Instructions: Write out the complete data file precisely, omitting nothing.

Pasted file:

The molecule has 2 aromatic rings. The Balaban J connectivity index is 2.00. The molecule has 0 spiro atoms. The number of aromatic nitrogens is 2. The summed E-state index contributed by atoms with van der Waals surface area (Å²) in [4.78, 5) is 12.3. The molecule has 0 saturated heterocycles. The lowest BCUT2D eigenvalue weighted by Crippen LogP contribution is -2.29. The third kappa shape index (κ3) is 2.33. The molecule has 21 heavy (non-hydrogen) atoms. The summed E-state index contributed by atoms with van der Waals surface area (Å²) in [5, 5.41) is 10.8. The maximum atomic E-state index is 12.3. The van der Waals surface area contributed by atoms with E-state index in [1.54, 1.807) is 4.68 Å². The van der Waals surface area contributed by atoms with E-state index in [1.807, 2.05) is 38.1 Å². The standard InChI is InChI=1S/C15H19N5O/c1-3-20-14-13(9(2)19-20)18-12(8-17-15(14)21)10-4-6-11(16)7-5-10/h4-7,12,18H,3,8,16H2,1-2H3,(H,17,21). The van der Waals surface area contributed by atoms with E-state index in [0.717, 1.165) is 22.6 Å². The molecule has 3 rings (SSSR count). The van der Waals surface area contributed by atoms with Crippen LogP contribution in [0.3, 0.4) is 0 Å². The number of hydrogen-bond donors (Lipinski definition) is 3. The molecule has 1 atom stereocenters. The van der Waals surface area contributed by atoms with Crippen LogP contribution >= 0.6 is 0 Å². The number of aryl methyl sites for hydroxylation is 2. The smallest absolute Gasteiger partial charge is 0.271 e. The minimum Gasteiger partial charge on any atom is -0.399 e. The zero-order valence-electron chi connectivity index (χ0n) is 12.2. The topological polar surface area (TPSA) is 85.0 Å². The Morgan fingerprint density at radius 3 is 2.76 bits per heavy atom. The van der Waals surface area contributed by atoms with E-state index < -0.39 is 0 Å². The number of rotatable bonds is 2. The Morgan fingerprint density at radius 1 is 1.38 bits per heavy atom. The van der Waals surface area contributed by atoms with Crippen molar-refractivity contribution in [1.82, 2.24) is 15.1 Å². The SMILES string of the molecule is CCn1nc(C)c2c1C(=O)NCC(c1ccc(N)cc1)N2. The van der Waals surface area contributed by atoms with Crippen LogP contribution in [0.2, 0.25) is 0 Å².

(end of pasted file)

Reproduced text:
The molecule has 2 aromatic rings. The Balaban J connectivity index is 2.00. The molecule has 0 spiro atoms. The number of aromatic nitrogens is 2. The summed E-state index contributed by atoms with van der Waals surface area (Å²) in [4.78, 5) is 12.3. The molecule has 0 saturated heterocycles. The lowest BCUT2D eigenvalue weighted by Crippen LogP contribution is -2.29. The third kappa shape index (κ3) is 2.33. The molecule has 21 heavy (non-hydrogen) atoms. The summed E-state index contributed by atoms with van der Waals surface area (Å²) in [5, 5.41) is 10.8. The maximum atomic E-state index is 12.3. The van der Waals surface area contributed by atoms with E-state index in [1.54, 1.807) is 4.68 Å². The van der Waals surface area contributed by atoms with E-state index in [1.807, 2.05) is 38.1 Å². The standard InChI is InChI=1S/C15H19N5O/c1-3-20-14-13(9(2)19-20)18-12(8-17-15(14)21)10-4-6-11(16)7-5-10/h4-7,12,18H,3,8,16H2,1-2H3,(H,17,21). The van der Waals surface area contributed by atoms with E-state index in [0.717, 1.165) is 22.6 Å². The molecule has 3 rings (SSSR count). The van der Waals surface area contributed by atoms with Crippen LogP contribution in [0.3, 0.4) is 0 Å². The number of hydrogen-bond donors (Lipinski definition) is 3. The molecule has 1 atom stereocenters. The van der Waals surface area contributed by atoms with Crippen LogP contribution >= 0.6 is 0 Å². The number of aryl methyl sites for hydroxylation is 2. The smallest absolute Gasteiger partial charge is 0.271 e. The minimum Gasteiger partial charge on any atom is -0.399 e. The zero-order valence-electron chi connectivity index (χ0n) is 12.2. The topological polar surface area (TPSA) is 85.0 Å². The Morgan fingerprint density at radius 3 is 2.76 bits per heavy atom. The van der Waals surface area contributed by atoms with E-state index < -0.39 is 0 Å². The number of rotatable bonds is 2. The Morgan fingerprint density at radius 1 is 1.38 bits per heavy atom. The van der Waals surface area contributed by atoms with Crippen molar-refractivity contribution in [1.82, 2.24) is 15.1 Å². The SMILES string of the molecule is CCn1nc(C)c2c1C(=O)NCC(c1ccc(N)cc1)N2. The van der Waals surface area contributed by atoms with Crippen LogP contribution in [0.2, 0.25) is 0 Å².